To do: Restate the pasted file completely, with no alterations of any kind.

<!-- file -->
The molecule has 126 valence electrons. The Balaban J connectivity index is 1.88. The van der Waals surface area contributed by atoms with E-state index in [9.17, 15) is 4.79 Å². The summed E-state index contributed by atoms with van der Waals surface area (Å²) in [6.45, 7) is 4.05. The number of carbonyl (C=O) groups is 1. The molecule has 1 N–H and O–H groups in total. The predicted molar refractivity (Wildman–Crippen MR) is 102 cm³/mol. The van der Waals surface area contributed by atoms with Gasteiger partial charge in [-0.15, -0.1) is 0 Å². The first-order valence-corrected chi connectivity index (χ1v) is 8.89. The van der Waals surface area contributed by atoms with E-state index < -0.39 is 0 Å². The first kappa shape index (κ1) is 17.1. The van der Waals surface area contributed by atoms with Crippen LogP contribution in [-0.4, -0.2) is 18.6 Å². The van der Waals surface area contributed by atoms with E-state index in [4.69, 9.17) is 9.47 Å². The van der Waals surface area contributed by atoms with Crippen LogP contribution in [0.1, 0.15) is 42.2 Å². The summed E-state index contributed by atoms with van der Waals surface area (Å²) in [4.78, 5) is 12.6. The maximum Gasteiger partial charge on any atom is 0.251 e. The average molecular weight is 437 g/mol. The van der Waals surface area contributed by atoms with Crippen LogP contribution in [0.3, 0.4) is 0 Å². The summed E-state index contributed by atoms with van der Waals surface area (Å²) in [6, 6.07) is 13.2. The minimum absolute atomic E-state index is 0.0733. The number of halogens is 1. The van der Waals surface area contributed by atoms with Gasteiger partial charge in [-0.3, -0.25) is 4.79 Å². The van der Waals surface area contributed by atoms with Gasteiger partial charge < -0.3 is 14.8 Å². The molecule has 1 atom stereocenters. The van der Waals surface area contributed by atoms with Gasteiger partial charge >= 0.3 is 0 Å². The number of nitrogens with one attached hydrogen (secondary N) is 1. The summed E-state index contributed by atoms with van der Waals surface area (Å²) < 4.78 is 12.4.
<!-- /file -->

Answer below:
The molecule has 126 valence electrons. The Balaban J connectivity index is 1.88. The van der Waals surface area contributed by atoms with E-state index in [9.17, 15) is 4.79 Å². The summed E-state index contributed by atoms with van der Waals surface area (Å²) in [6.45, 7) is 4.05. The number of carbonyl (C=O) groups is 1. The molecule has 1 N–H and O–H groups in total. The predicted molar refractivity (Wildman–Crippen MR) is 102 cm³/mol. The van der Waals surface area contributed by atoms with Gasteiger partial charge in [-0.15, -0.1) is 0 Å². The first-order valence-corrected chi connectivity index (χ1v) is 8.89. The van der Waals surface area contributed by atoms with E-state index < -0.39 is 0 Å². The first kappa shape index (κ1) is 17.1. The van der Waals surface area contributed by atoms with Crippen LogP contribution in [-0.4, -0.2) is 18.6 Å². The van der Waals surface area contributed by atoms with E-state index in [4.69, 9.17) is 9.47 Å². The van der Waals surface area contributed by atoms with Crippen LogP contribution in [0.1, 0.15) is 42.2 Å². The summed E-state index contributed by atoms with van der Waals surface area (Å²) in [4.78, 5) is 12.6. The maximum Gasteiger partial charge on any atom is 0.251 e. The average molecular weight is 437 g/mol. The van der Waals surface area contributed by atoms with Crippen LogP contribution in [0.3, 0.4) is 0 Å². The summed E-state index contributed by atoms with van der Waals surface area (Å²) in [6, 6.07) is 13.2. The minimum absolute atomic E-state index is 0.0733. The number of halogens is 1. The van der Waals surface area contributed by atoms with Gasteiger partial charge in [-0.3, -0.25) is 4.79 Å². The van der Waals surface area contributed by atoms with Gasteiger partial charge < -0.3 is 14.8 Å². The molecule has 1 atom stereocenters. The van der Waals surface area contributed by atoms with Gasteiger partial charge >= 0.3 is 0 Å². The number of nitrogens with one attached hydrogen (secondary N) is 1. The summed E-state index contributed by atoms with van der Waals surface area (Å²) < 4.78 is 12.4.